READER REPLIES: Does an Audiophile system sound worse of bad recordings?

Here is where you, our readers, can comment on matters of mutual interest.


My favorite group is a folk/jazz group from the 70s, Pentangle and it turned out to be my first lesson in how badly mastering can foul up a wonderful recording.

The Pentangle was the 1st non-classical recording reviewed by Gordon Holt in Stereophile. He gave it a good review calling the sound excellent. But many readers wrote telling him he was badly mistaken.

A few years later I met an audiophile in Reading, Pennsylvania who it turned out lived 2 blocks from me in Philadelphia. And he had 2 copies of the record, the original one from England that Gordon had reviewed and a remastered American version done by Warner Brothers which was the one that the readers had heard. It was so bad that a deaf person could almost have heard the difference instantly. Detail and transparency were way worse. Width was obviously reduced. And while the original had awesome depth the Warner Brothers version had no more depth than the thickness of the jacket it came in.

It was an awesome lesson for me. Up till then I had no idea how much a recording could be screwed up. Fortunately for me as my system improved over the years I was able to listen to almost any recording as long as I loved the music.

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I have what I think is a great system. It certainly compares very well with the other systems I’ve heard from members of my audiophile club. So please take my word for it.

I have some bad recordings. One of them is the Brahms violin concerto played by Yehudi Menuhin recorded in the late 50s. In this recording the orchestra is strangely muted while the violin is so emphasized that it sounds like Menuhin playing with a table radio as accompaniment. Mind you his playing is fantastic so that comes through very well. However, the record also has lots of surface noise. I have played this piece of vinyl since I was twelve. On my current high end system it continues to bring me great delight. I don’t care about the surface noise. I’m pretty much able to ignore it. The weird balance between orchestra and soloist is just an idiosyncrasy. The joy of the music is much greater through the high end system compared to the console stereo I first listened on or any of the other intermediate systems using an AR turntable and harsh transistor amp etc. The high end system makes the bad recording sound better than it ever has. So there you have it.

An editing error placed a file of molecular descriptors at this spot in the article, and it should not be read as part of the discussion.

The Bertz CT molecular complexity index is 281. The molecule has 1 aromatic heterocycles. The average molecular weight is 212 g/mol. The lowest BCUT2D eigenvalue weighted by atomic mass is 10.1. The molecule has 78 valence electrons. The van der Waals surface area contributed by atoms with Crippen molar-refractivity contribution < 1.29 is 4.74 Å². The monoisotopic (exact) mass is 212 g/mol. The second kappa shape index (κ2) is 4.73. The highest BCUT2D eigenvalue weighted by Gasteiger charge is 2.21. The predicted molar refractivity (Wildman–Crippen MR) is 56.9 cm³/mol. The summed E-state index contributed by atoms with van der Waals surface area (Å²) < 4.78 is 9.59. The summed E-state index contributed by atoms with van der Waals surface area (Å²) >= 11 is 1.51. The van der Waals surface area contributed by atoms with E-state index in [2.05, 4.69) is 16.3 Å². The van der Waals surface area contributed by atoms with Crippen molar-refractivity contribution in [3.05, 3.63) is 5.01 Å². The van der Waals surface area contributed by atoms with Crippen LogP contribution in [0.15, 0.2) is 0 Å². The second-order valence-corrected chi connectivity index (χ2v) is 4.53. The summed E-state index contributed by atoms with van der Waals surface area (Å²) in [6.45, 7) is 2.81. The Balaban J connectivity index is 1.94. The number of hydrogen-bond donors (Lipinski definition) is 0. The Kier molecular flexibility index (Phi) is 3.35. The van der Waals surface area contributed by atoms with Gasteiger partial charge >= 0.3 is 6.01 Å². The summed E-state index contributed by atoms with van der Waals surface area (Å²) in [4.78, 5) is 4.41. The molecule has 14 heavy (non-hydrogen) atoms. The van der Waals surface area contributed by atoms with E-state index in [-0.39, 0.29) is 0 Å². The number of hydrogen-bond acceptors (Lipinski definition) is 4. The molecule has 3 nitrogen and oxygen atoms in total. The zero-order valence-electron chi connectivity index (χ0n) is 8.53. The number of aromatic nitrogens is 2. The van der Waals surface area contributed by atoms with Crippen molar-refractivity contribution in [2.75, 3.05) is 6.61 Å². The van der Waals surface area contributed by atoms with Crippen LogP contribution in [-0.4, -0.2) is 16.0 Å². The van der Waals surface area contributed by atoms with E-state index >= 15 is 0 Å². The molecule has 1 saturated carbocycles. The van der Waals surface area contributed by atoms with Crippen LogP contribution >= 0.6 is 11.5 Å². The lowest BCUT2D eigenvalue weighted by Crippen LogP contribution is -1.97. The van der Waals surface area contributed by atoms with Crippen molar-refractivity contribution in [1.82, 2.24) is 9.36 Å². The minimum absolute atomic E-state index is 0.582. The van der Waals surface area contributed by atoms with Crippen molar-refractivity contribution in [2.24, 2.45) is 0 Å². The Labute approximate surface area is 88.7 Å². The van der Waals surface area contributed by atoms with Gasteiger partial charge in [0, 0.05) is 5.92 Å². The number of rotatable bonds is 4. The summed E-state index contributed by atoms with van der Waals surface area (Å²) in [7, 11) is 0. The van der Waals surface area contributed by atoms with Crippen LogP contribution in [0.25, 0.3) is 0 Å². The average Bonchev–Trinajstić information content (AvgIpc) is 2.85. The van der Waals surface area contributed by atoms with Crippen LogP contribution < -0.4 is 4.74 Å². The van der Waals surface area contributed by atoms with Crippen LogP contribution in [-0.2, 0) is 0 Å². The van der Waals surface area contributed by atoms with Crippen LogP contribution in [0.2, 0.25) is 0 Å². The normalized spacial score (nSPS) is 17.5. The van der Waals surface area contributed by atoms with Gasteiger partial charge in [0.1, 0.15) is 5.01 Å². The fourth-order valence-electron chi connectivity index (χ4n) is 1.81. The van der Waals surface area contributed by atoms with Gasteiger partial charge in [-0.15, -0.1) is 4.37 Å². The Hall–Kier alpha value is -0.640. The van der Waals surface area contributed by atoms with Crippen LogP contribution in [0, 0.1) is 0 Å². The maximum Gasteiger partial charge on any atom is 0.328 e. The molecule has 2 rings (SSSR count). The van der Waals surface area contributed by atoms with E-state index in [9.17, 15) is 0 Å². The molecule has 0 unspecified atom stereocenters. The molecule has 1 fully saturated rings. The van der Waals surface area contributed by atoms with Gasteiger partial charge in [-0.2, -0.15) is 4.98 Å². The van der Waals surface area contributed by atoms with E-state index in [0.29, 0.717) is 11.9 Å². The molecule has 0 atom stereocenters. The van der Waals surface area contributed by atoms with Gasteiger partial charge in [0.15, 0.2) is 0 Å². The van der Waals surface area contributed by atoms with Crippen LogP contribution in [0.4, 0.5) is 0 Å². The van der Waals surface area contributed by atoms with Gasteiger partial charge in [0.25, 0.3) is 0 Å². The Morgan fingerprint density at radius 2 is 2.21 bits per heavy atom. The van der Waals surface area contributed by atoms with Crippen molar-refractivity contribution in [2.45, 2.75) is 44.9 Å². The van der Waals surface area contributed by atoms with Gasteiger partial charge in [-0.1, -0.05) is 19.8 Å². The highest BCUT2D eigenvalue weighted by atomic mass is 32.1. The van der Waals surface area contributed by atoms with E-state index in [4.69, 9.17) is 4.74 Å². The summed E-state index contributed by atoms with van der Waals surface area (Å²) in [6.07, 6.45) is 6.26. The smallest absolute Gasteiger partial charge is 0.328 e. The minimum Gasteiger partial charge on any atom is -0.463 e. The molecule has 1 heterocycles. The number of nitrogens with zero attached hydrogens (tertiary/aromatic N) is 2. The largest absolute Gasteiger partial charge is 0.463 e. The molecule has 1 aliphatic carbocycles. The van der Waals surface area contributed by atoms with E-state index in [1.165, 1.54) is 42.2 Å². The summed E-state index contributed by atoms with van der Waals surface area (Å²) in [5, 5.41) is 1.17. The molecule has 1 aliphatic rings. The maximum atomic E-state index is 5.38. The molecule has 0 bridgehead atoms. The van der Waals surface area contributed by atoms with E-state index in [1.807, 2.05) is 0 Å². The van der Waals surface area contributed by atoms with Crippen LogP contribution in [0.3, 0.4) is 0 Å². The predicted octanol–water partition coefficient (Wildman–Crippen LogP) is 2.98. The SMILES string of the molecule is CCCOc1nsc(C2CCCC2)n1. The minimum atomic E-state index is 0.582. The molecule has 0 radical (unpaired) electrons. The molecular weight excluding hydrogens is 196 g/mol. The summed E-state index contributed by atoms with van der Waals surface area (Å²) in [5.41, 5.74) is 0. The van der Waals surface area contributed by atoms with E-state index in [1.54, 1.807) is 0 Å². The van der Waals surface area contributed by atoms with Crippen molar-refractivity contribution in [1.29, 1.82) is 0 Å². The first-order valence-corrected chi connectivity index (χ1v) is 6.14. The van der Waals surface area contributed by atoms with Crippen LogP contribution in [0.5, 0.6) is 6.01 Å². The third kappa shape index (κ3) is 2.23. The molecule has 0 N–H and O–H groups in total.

A3: Interesting discussion. Of course I own music which is partly distorted and or compressed because recording studios were using the tape recorder with maximum volume setting in order to get a good SNR but some distortion too. This changed slightly with the upcoming Dolby and other noise reduction systems for analog tape recorders. With the event of digital CDs one could hear clearly what was done by the mixing engineer. There I have CDs with very good clean sound and not so good ones. With LPs the whole thing was even worse. The last quarter was in general more distorted due to the inherent problems and known errors of LP recordings. Funny was a LP with 45 rpm which had better sound quality at the expense of recording time. It may not surprise that 45 rpm singles sounded pretty well. With todays recording gear there should always be a clean good sound possible except sound modeling was intentionally done by the mastering engineer.


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